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[15] under General Crook's personal supervision, amid a terribly severe fire of shells Colonel White moved up, opened the fight just at the moment the order was given for the First and Second brigades to charge, the General himself leading the men. I wish I could describe the action at this moment. The crash of the musketry was terrific, the roar of the artillery deafening. The charge itself was never surpassed in gallantry, and though moving up under a fearful fire, hardly a man flinched. The enemy fought desperately, but not for,a single moment was the result doubtful. The enemy gave way utterly routed. The Twelfth Ohio and the Ninth Virginia, of Colonel White's brigade, and the Twenty-third Ohio, of Colonel Hays' command, lost fearfully. The Ninth Virginia, Colonel Duval, took two pieces of artillery, charging over the intrenchments, fighting the rebels hand-to-hand till they fled. The regiment left one hundred and eighty-seven, out of four hundred and fifty, on the battle-field dead or wounded. The Twenty-third Ohio lost one hundred and eight men, and the Twelfth Ohio eighty-seven men. We pursued the enemy about two miles, when we were met by a body of fresh troops from Morgan, but they were routed in a short time and fled in confusion.

We remained over night at Dublin Depot, and the next day fought with artillery across the New River at the railroad bridge. We again drove the enemy from the field, burned the bridge, and also the bridge at Central Station. We destroyed a large amount of quartermaster and ordnance stores. The battle, which is called the battle of Cloyd's Net, was fought on the ninth of May. I escaped without a scratch, though under the heaviest fire. Captain Hunter, Lieutenant Seaman, of the Twenty-third Ohio, Captain Channel, of the Twelfth Ohio, Captain Clark, of the Ninety-first Ohio, Captain Wetzel and Lieutenant Jenkins, of the Ninth Virginia, and Colonel Wolworth, of the Fourth Pennsylvania, are among the killed. Captain Williams, of the Twelfth Ohio, was severely wounded, and I fear will not recover.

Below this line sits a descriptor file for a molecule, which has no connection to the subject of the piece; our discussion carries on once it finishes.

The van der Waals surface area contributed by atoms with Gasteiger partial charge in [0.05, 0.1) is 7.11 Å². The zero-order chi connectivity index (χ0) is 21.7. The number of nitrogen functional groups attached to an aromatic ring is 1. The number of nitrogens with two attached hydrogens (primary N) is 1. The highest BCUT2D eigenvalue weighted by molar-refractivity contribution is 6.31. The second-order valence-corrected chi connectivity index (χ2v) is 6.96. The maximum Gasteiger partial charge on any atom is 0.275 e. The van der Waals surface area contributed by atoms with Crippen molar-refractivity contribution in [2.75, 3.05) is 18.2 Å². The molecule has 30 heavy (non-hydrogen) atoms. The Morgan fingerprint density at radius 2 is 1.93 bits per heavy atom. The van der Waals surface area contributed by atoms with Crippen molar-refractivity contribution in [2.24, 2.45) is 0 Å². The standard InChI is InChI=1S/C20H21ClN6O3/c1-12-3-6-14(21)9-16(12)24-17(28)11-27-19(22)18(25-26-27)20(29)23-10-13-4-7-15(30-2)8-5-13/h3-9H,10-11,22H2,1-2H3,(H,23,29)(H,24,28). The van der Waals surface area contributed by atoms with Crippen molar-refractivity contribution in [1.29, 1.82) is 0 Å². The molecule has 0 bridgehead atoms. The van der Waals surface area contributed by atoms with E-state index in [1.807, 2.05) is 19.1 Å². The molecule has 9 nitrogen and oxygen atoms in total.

We captured three hundred prisoners. General Jenkins, Lieutenant-Colonels Smith (son of Extra Billy) and Lynches are among the number.

After burning the New River bridge, we crossed the river to Blacksburg, and marching through the counties of Pulaski, Montgomery, Monroe, and Greenbriar, reached Meadow Bluff on the nineteenth of May. In crossing Peter's Rill we captured a train of thirty wagons and a piece of artillery from Jackson, and had he not been very good on the run, would have caught his entire command. Our loss in the battle at Cloyd Net was at least five hundred, and the enemy must have lost at least a third more, in addition to prisoners. We captured six pieces of artillery on the trip, three of which we brought away with us.

Very respectfully,


Another account.

headquarter's General Crook's command, Meadow Bluff, West Va., May 25.
This division of the army having returned from its recent expedition and encamped at this place, I was enabled to join it last evening, and to learn, through the kindness of General Crook and the officers of his command, all the particulars of their recent journey into Dixie, and of the success they met there.

First, as to the present condition of the army. It is encamped--one brigade being in Lewisburg, on Meadow Bluffs, fifteen miles north-west of the former place, while the men and horses are resting from the exhausting work of the past three or four weeks.

The whole command bear the marks of their long march through a mountainous country, with but little supplies. Indeed, at one time the rations were exhausted, and for several days they were forced to live upon the country. As soon as thoroughly rested and supplied, we are promised another expedition whose results I hope to report from my own knowledge. You will better appreciate the importance of the expedition, when told that its object is the destruction of the Newbern bridge, which has been attempted several times each campaign of the war, and every time has failed, To General George Crook was left the honor of succeeding where all others before him had failed.

On the second of May, the General and command left the Kanawha valley, to destroy the line of communication over the Virginia and Tennessee Railroad.

The column moved towards the railroad by way of Fayette and PrincetonWhite, to protect its right; General Averill, with a strong mounted force, marched by Logan Court House, intending to strike at Saltville, a branch railroad, and to destroy it and the main line to Dublin depot; this latter is the railroad station for the town of Newbern.

To deceive the enemy as to the route, General Crook sent the Fifth Virginia infantry, Colonel A. A. Tomlinson, with Lieutenant Blazer's scouts, on the Lewisburg road; so effectually was this done, that all rebel forces were withdrawn from the Princeton road, and no opposition was met until in the vicinity of Princeton, a small company of cavalry, after a skirmish with our advance, fled precipitately toward Rocky Gap. We entered Princeton May sixth.

So completely were the rebels deceived as to our line of march, that on the evening of the fifth McCausland's brigade had left Princeton for Lewisburg, leaving their tents standing, and the tools with which they had erected a strong fortification. These we destroyed and marched during the next two days to Shannon's bridge, on the north-western slope of Walker's or Cloyd's Mountain, where Colonel J. Holey, Seventh Virginia cavalry, with four hundred mounted men, joined the force. During these

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